The class of 2016: Neymar, Gabriel Jesus and Coutinho ready to lead Brazil's future

The trio have the led the Selecao’s resurgence under new coach Tite and look primed to play a huge role in the long-term future of the five-time world champions

2016 was a year of extremes for Brazil. 

After a worrying first half of the year, the Selecao went on a remarkable resurgence following the June appointment of new coach Tite, racing to six consecutive World Cup qualifying victories that totally transformed the domestic and international perception of the five-time world champions.

Neymar had faced criticism from a disappointed local support, particularly for his propensity to pick up needless cards that earned him costly suspensions.

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However, the Barcelona fans most certainly won back the doubters with his performances as he led Brazil to their first ever Olympic gold medal.

And, since August’s Rio games, his form for the senior team has improved greatly in a considerably more functional and cohesive team under the new boss.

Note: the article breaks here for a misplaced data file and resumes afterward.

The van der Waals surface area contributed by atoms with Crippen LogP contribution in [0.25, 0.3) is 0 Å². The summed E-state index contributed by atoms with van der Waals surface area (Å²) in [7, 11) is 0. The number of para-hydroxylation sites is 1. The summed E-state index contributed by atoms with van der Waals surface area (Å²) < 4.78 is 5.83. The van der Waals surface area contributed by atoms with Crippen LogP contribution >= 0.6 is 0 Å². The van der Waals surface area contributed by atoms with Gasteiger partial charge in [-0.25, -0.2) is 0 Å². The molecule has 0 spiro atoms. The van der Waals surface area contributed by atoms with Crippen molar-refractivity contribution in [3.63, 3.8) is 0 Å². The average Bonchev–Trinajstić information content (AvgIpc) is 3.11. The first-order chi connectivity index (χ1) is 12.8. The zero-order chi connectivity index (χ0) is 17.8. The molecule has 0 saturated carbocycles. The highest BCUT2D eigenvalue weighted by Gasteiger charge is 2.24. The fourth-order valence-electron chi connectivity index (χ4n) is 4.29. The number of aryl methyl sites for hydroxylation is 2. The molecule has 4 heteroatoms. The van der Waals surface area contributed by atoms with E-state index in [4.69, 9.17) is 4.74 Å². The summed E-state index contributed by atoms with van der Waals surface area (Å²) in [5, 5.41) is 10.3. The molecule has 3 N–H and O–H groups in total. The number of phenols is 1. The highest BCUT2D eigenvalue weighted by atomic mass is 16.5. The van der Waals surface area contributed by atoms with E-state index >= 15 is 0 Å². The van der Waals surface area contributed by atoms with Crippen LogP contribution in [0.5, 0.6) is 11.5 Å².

And he had one hell of a supporting cast. For the first time since 2011, the Selecao ended a calendar year with Neymar’s name absent from the top of their scoring charts.

Instead, that accolade was shared between the two who have joined him up top to create a front-three Brazilian are confident can lead them into a very bright future.

Gabriel Jesus and Philippe Coutinho both won places in the first XI under Tite, and responded with five goals each to share the honour of top marksman for 2016.

The decision to deploy future Manchester City starlet Gabriel Jesus as a central striker raised some eyebrows in his homeland, but it instantly paid dividends as the Palmeiras wonderkid won a penalty before scoring twice on his debut to see off Ecuador 3-0 in Quito.

He went on to hit three more in his next five matches. Meanwhile, Philippe Coutinho, so long the bridesmaid of the Selecao, fought his way into the team at the expense of the remarkably consistent Willian.

Two of those goals arrived in the qualifiers: one against Argentina in the Mineirao and another against Bolivia in early October. 

The other three had been scored in the group stage of the Copa America Centenario, all in the 7-1 win over Haiti that eventually led to a disappointing second-round exit at the hands of Peru.

The Liverpool man has gone from the periphery to forming the fulcrum of Tite’s new-look Brazil.

And for the first time since ‘the 7-1’, the whole of Brazil are united behind a team they once again believe in. 

And with Neymar and Coutinho just 24-years-old, and Gabriel Jesus a teenager at 19, the future looks bright for Brazil and their tremendous trio.

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